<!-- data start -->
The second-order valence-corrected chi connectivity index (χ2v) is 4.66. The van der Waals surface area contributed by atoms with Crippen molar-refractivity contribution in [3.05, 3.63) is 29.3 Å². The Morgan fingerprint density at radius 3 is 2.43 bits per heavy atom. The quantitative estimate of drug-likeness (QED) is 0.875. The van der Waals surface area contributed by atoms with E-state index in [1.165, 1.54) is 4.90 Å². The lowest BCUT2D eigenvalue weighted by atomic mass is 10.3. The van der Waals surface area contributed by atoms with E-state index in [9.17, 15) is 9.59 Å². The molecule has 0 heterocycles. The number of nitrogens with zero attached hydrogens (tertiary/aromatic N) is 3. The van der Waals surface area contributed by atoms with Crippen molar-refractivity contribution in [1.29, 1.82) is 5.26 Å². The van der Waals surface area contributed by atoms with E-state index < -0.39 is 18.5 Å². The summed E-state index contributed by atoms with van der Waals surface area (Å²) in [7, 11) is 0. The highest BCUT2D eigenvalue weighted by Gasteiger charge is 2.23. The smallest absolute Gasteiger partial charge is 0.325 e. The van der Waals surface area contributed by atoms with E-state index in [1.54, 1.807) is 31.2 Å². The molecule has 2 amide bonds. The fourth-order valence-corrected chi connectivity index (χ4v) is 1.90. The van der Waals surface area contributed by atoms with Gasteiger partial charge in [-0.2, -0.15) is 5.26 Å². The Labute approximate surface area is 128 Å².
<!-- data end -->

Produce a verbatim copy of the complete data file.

The second-order valence-corrected chi connectivity index (χ2v) is 4.66. The van der Waals surface area contributed by atoms with Crippen molar-refractivity contribution in [3.05, 3.63) is 29.3 Å². The Morgan fingerprint density at radius 3 is 2.43 bits per heavy atom. The quantitative estimate of drug-likeness (QED) is 0.875. The van der Waals surface area contributed by atoms with E-state index in [1.165, 1.54) is 4.90 Å². The lowest BCUT2D eigenvalue weighted by atomic mass is 10.3. The van der Waals surface area contributed by atoms with E-state index in [9.17, 15) is 9.59 Å². The molecule has 0 heterocycles. The number of nitrogens with zero attached hydrogens (tertiary/aromatic N) is 3. The van der Waals surface area contributed by atoms with Crippen molar-refractivity contribution in [1.29, 1.82) is 5.26 Å². The van der Waals surface area contributed by atoms with E-state index < -0.39 is 18.5 Å². The summed E-state index contributed by atoms with van der Waals surface area (Å²) in [7, 11) is 0. The highest BCUT2D eigenvalue weighted by Gasteiger charge is 2.23. The smallest absolute Gasteiger partial charge is 0.325 e. The van der Waals surface area contributed by atoms with E-state index in [1.54, 1.807) is 31.2 Å². The molecule has 2 amide bonds. The fourth-order valence-corrected chi connectivity index (χ4v) is 1.90. The van der Waals surface area contributed by atoms with Gasteiger partial charge in [-0.2, -0.15) is 5.26 Å². The Labute approximate surface area is 128 Å².